Friday, February 20, 2004

Can male nurses be excluded from the obstetrical department?

The case of Slivka v. Camden-Clark Memorial Hosp., No. 31404 (February 19, 2004) involves a clash between discrimination laws and privacy interests. The plaintiff is a male nurse who applied for a position as a staff RN in the obstetrical department of Camden-Clark Hospital in Parkersburg. He was denied employment in that particular department pursuant to a hospital policy of hiring only female nurses to work there. The reason for the policy was privacy concerns of the hospital's patients and their families. The hospital advanced the affirmative defense that being female was a bona fide occupational qualification (BFOQ) for the position of OB nurse, and the circuit court granted summary judgment in the hosptial's favor.

There is precedent in this state for allowing a BFOQ defense in sex discrimination cases where privacy concerns are raised. In the syllabus of St. John's Home for Children v. West Virginia Human Rights Commission, 180 W.Va. 137, 375 S.E.2d 769 (1988), the State Supreme Court held that being male was a BFOQ for the position of child care worker at a residential facility for violently aggressive, emotionally disturbed adolescent males. This conclusion was reached after finding: (1) the existence of a high risk of sexual assault and serious physical injury for female workers based on past experience at the facility, and (2) the likelihood that residents would be embarrassed by a member of the opposite sex fulfilling the necessary supervisory duties of observing the boys â??in various stages of undress, showering, or attending to their bodily functions." Id. at 139, 375 S.E.2d at 771. The rarely-invoked BFOQ defense is a standard part of nearly all civil rights statutes that prohibit sex discrimination.

The opinion cites several other cases outside of West Virginia in which hospitals excluding male nurses from obstetrical departments were found not to have discriminated unlawfully. However, the Court found that the record on appeal contained inadequate evidence to decide the present case. "Without knowing the magnitude of the resistance to male nurses being part of the obstetrical staff, it is difficult to fathom how Camden-Clark could persuasively establish that the essence of its business of patient care would be undermined if it hired male nurses in the obstetrics department." The Court wanted more evidence from patients, and it reversed the judgment and remanded the case for further development.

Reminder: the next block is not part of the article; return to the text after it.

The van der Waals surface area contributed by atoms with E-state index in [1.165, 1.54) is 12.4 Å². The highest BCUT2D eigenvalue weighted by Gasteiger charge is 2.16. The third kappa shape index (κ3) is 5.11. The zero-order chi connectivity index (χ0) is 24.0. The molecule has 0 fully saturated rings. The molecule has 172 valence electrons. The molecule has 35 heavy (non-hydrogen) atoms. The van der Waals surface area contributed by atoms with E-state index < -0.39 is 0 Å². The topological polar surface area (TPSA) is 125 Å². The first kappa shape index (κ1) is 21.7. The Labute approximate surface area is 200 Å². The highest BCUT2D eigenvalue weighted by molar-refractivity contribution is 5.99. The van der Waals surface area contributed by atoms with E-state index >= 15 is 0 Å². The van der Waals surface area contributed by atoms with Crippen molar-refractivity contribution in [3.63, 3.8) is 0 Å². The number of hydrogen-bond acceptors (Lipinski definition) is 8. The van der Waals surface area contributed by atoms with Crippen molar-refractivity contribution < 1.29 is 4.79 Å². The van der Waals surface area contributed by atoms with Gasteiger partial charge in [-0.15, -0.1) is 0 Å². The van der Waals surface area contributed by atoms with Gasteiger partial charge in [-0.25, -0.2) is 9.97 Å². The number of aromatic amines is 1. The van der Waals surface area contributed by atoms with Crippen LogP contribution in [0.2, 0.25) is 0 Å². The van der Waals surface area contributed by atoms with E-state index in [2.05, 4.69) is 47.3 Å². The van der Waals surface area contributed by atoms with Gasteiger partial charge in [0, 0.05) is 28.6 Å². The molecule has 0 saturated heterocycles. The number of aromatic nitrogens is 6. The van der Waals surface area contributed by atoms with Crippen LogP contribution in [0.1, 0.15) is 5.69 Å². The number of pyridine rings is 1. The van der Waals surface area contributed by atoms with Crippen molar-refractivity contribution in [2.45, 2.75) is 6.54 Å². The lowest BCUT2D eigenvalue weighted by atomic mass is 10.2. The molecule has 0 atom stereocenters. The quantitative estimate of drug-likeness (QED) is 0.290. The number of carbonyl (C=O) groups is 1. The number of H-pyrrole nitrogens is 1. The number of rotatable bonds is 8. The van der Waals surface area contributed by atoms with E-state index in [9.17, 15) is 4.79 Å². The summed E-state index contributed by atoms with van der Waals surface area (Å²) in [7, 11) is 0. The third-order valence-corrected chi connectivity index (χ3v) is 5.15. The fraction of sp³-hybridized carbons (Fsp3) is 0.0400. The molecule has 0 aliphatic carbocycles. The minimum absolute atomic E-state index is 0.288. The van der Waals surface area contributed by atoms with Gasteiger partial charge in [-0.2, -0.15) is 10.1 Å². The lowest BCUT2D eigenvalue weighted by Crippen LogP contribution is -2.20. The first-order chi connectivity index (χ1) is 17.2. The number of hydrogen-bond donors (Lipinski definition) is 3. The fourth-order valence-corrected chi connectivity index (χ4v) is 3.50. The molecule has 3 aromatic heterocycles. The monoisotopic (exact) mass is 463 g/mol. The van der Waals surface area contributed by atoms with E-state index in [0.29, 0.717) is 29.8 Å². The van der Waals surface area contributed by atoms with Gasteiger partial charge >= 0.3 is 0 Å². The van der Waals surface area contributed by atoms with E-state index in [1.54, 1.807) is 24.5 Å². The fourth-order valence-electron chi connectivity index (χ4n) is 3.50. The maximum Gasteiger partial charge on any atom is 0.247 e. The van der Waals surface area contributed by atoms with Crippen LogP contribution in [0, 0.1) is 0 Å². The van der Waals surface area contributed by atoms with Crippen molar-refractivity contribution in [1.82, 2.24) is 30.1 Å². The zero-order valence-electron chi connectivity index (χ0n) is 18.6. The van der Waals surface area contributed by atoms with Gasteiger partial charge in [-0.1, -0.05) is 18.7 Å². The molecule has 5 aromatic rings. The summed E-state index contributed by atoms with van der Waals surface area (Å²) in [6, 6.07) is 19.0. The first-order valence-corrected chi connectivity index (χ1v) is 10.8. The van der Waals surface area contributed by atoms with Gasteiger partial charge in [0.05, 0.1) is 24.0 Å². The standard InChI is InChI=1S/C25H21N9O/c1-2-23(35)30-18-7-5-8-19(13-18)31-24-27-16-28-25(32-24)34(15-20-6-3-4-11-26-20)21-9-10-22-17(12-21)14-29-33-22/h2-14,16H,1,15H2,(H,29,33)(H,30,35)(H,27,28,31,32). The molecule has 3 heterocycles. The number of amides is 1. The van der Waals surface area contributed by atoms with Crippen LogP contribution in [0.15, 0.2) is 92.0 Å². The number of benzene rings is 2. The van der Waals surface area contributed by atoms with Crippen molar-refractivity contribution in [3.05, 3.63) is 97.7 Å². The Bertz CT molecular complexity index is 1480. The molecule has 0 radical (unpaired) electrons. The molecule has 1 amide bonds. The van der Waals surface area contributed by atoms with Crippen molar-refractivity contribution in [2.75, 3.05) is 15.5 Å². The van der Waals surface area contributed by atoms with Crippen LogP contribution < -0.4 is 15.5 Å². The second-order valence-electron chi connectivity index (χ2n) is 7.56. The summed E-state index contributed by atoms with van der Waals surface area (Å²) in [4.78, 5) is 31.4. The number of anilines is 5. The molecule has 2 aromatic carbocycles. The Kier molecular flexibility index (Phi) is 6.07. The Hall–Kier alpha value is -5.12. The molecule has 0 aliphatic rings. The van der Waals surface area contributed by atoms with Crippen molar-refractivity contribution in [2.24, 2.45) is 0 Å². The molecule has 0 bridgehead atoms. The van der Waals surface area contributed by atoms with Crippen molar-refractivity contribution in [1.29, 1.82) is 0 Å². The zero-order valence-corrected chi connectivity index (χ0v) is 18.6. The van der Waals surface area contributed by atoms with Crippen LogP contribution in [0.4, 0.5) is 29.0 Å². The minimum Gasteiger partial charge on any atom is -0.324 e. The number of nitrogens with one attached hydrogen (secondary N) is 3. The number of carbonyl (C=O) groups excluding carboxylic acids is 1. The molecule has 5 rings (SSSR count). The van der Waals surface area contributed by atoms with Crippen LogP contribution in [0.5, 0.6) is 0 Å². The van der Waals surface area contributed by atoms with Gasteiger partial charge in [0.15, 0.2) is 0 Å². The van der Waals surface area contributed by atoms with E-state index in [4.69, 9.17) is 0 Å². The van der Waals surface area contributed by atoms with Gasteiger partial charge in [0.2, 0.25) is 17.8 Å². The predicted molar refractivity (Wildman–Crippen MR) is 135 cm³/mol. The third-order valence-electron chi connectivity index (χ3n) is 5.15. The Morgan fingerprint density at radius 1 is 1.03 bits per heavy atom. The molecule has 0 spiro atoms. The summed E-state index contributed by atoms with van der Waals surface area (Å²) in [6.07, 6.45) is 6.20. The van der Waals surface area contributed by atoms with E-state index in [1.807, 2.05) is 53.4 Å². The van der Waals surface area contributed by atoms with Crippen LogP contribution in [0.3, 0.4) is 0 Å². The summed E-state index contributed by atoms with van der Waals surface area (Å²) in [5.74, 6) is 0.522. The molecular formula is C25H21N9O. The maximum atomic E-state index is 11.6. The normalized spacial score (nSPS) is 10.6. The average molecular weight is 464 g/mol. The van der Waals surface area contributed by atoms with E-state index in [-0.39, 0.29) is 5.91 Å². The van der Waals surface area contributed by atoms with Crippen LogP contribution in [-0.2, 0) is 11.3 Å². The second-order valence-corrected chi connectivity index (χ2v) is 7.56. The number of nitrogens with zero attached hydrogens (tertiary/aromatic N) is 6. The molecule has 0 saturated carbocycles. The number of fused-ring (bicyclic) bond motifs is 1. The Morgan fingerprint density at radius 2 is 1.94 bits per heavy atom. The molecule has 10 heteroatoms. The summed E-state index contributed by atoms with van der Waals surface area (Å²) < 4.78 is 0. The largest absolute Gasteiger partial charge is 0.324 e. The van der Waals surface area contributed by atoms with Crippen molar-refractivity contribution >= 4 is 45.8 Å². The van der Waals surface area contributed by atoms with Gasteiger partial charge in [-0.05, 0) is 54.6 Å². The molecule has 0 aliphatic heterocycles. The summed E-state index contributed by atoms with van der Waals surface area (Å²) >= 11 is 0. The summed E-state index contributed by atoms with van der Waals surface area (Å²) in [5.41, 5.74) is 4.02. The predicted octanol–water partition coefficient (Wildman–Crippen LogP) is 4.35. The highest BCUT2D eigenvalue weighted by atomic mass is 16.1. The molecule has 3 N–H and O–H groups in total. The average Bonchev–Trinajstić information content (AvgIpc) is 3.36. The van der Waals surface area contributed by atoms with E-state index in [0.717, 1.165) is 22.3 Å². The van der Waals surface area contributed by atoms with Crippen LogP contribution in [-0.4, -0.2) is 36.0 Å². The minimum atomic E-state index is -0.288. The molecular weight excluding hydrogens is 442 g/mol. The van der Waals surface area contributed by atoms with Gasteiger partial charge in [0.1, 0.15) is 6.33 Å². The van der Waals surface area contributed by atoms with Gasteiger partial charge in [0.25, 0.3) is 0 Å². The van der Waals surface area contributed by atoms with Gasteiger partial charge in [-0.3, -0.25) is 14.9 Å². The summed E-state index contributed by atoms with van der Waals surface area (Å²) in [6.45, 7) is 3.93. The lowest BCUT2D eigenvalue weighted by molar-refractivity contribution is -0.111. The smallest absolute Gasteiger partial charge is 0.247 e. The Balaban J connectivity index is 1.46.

The Court did offer the following new syllabus point for guidance in future BFOQ cases that involve privacy interests:

4. Where an employer asserts that privacy interests justify gender being a bona fide occupational qualification under West Virginia Code § 5-11-9 (1998), in order to prevail an employer must prove: (1) how the essence or central mission of the business would be undermined by hiring members of both sexes; (2) the factual basis for the employer's belief that all or substantially all members of one gender could not perform the essential duties of the job in question without intruding on legitimate privacy concerns of its patrons; and (3) why alternatives to the gender-excluding policy would be impossible or impractical to achieve.

This case raises a complex issue. Good points can be made on both sides. On one hand, you have a patient base that is exclusively female, and contact with these patients in a state of undress is absolutely unavoidable. Even in this modern age, we all unquestioningly obey the the bathroom signage that keeps males and females in separate areas. Somehow, we expect women to "turn off" their innate privacy concerns when they are having a baby. On the other hand, there are plenty of medical doctors practicing in the OB/GYN arena who are male (I would guess at least half are male, but I'm not positive of that). If a woman has chosen a male doctor, how can she refuse a male nurse? I'm sure the women out there reading this will have something to say on this issue. It will be interesting to see what happens with this case on remand.

Monday, February 16, 2004

Is gay marriage impossible in West Virginia?

This article in today's Daily Mail claims that "[i]n socially conservative West Virginia, [the gay marriage issue] is a moot point" because in 2000, the West Virginia Legislature passed a Defense of Marriage Act defining marriage as "a loving and lifelong union between a woman and a man."

The article does not mention the possibility that the West Virginia Supreme Court of Appeals might delare the Act unconstitutional. The Legislature could define marriage as "a loving relationship between a Christian man and a Christian woman," but it obviously would not withstand constitutional scrutiny. My guess is, this issue is far from dead.

Wednesday, February 11, 2004

Pornographer to Sell Whitehouse Web Site

Probably the most infamous example of the problem with cybersquatting is Daniel Parisi's registration of Whitehouse.com. The site, as you probably know, is a pornography site, and thousands of youngsters every year surfing the net without supervision hit the site thinking they are hitting www.whitehouse.gov.

According to this article, the pornographer is surrendering the site. Ironically, his reason for giving it up is that he is worried that his now school-age son's classmates "might taunt him about the family's business." In other words, Mr. Parisi wants to protect his own child from harm caused by his web site.

Sunday, February 08, 2004

Rule Amendment Permits Carry-Over of MCLE Credits

Rory Perry notes here that attorneys may now carry over up to six MCLE credit-hours to the next reporting period under the amended rule. The carryover credits can't be applied to the legal ethics, office management, substance abuse requirement and/or elimination of bias in the legal profession, so don't go overboard on those all at once thinking you can carry them over.

Friday, February 06, 2004

What's worse: A tired nurse, or no nurse at all?

We may soon find out. This article in the Charleston Gazette notes that "senators unanimously passed legislation Thursday banning forced overtime for nurses who work in private hospitals." The bill is also expected to pass the house. The article also notes that "[s]tate officials estimate registered nurse vacancies will hit 7,000 by 2008."